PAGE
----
Thales UK needed a fast, extremely versatile and cost-effective boundary scan solution to debug and test complex printed circuit boards (PCBs) used in its market-leading range of software defined radios (SDRs)
Thales UK’s MSN 8100-H software-defined radio (SDR) platform, the first European operational software radio, has been designed as the primary component of a comprehensive high frequency communication network benefiting from the attributes of a versatile, programmable and configurable multi-channel receiver/exciter. This radio is designed for naval and ground based applications and will be used on the Royal Navy’s next class of Destroyers, the Type 45, scheduled to enter service in 2009.
As with many of today’s network-centric systems, the SDR uses the very latest technology. For example, the baseband boards in the MSN 8100-H are densely populated and use fine pitch high density connectors, as well as large and expensive BGA/FPGA devices, all of which make the boards difficult to test by traditional methods.
To overcome these debug and testing challenges, Thales has adopted the XJTAG system for use by development and production engineers at its Crawley, West Sussex (England) facility. The XJTAG system is also being used by Thales’ contract manufacturing partner. Initially, the XJTAG system will be used to debug and test the baseband PCBs that form part of the MSN 8100-H SDR.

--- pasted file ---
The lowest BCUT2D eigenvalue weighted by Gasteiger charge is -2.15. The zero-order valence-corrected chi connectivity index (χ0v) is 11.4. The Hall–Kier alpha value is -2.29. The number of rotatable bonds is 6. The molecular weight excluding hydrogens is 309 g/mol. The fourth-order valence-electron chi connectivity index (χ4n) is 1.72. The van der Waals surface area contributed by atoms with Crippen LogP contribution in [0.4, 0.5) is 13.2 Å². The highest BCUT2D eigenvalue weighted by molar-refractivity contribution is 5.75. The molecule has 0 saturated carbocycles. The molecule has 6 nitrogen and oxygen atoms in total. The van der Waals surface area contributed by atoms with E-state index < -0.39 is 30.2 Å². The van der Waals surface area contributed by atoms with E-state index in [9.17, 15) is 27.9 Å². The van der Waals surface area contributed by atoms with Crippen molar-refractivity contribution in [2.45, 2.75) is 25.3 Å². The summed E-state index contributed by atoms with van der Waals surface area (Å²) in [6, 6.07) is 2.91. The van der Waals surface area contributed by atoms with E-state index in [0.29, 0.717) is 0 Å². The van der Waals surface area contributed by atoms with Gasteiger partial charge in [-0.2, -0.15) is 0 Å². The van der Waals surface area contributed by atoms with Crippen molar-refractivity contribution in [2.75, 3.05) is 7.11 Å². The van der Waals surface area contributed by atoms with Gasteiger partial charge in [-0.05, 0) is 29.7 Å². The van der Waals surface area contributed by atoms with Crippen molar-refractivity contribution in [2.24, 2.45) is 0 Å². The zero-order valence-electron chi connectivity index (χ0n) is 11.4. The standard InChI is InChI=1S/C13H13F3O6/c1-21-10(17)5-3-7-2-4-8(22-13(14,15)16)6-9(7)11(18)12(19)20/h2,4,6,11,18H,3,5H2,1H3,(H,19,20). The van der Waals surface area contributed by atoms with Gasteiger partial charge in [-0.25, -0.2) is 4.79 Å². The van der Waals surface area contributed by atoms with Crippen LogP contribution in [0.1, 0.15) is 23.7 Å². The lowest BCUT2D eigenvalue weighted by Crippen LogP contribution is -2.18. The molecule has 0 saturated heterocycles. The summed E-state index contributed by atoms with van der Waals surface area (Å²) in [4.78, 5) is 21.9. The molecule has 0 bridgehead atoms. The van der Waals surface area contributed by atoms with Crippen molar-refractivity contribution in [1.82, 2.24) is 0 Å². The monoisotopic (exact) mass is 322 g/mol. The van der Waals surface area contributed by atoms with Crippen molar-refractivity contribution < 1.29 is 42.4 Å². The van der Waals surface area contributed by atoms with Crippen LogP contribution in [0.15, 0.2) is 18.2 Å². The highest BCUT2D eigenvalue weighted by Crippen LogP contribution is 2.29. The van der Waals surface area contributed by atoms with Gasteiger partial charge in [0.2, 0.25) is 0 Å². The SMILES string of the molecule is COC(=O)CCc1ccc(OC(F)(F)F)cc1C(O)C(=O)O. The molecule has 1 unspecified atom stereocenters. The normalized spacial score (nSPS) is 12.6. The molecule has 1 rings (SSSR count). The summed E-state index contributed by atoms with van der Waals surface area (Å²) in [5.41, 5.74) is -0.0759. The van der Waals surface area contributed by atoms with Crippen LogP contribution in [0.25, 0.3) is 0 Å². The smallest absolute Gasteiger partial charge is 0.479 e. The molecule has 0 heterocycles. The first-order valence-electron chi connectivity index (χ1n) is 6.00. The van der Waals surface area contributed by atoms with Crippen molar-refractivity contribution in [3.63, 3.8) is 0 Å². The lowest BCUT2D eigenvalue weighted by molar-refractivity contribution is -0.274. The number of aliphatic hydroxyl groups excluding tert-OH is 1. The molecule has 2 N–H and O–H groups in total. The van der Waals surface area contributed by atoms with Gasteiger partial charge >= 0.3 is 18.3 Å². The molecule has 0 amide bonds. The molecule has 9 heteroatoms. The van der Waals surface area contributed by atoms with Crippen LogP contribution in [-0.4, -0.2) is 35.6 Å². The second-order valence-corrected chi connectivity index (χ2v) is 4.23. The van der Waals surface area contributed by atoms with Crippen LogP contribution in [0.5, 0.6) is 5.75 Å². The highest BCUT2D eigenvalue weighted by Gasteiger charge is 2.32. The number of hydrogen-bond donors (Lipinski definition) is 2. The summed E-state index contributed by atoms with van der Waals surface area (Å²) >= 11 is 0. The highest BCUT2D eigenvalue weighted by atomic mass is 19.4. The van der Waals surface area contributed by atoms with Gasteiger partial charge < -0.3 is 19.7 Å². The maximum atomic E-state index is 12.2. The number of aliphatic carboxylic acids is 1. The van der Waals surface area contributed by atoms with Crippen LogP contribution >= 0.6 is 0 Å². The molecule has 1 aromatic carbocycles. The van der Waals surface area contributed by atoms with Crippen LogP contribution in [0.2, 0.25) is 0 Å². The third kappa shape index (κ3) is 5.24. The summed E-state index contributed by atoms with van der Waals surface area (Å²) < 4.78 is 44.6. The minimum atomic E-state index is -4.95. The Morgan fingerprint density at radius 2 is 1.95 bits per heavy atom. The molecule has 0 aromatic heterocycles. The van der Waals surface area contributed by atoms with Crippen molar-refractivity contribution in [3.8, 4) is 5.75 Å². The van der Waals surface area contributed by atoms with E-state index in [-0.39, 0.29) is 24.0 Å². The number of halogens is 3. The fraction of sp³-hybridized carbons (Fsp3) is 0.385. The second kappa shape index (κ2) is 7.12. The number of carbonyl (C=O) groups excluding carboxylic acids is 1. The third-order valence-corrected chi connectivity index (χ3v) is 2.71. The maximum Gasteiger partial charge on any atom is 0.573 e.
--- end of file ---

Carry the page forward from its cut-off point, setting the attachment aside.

“It made sense for us to use the JTAG chain for debug and testing, as more and more devices on our boards were JTAG-enabled – and we opted for the XJTAG system as it was the best and most cost-effective solution”, said Gary Delamare, senior engineer, Thales UK. “The XJTAG system is truly intuitive – it’s almost a plug and play solution. We were up and running within half a day using the tutorial and development board, and test coverage, for digital circuits, is up around the 80 percent mark already.”
The XJTAG system is designed to cut the cost and shorten the development cycle of electronic products and provides a unique solution that can test JTAG as well as non-JTAG devices. XJTAG can test a high proportion of a circuit including BGA and chip scale devices, SDRAMs, Ethernet controllers, video interfaces, flash memories, FPGAs, microprocessors and many other devices. XJTAG can be used to debug and test any circuit provided it has at least one JTAG-compliant device present.
The ability to program Flash memories and other non-JTAG devices was an important factor for Thales. By using XJEase (the XJTAG system’s high-level test description language for manipulating non-JTAG devices), engineers had a rapid means of programming Flash memories both at the development stage and through into production. “Unlike other JTAG tools, XJEase enables circuit developers to re-use XJEase scripts in different projects”, added Gary Delamare. “This portability is really valuable and is not available with traditional programming tools which tend to be tied to one particular processor.”
Thales UK’s defence activities encompass optronics, air defence, sensors, communications and naval systems. The company is the UK’s second largest defence contractor and has been a supplier to the MoD since the First World War. Thales employs 10,000 staff in the UK and 60,000 people in 50 countries.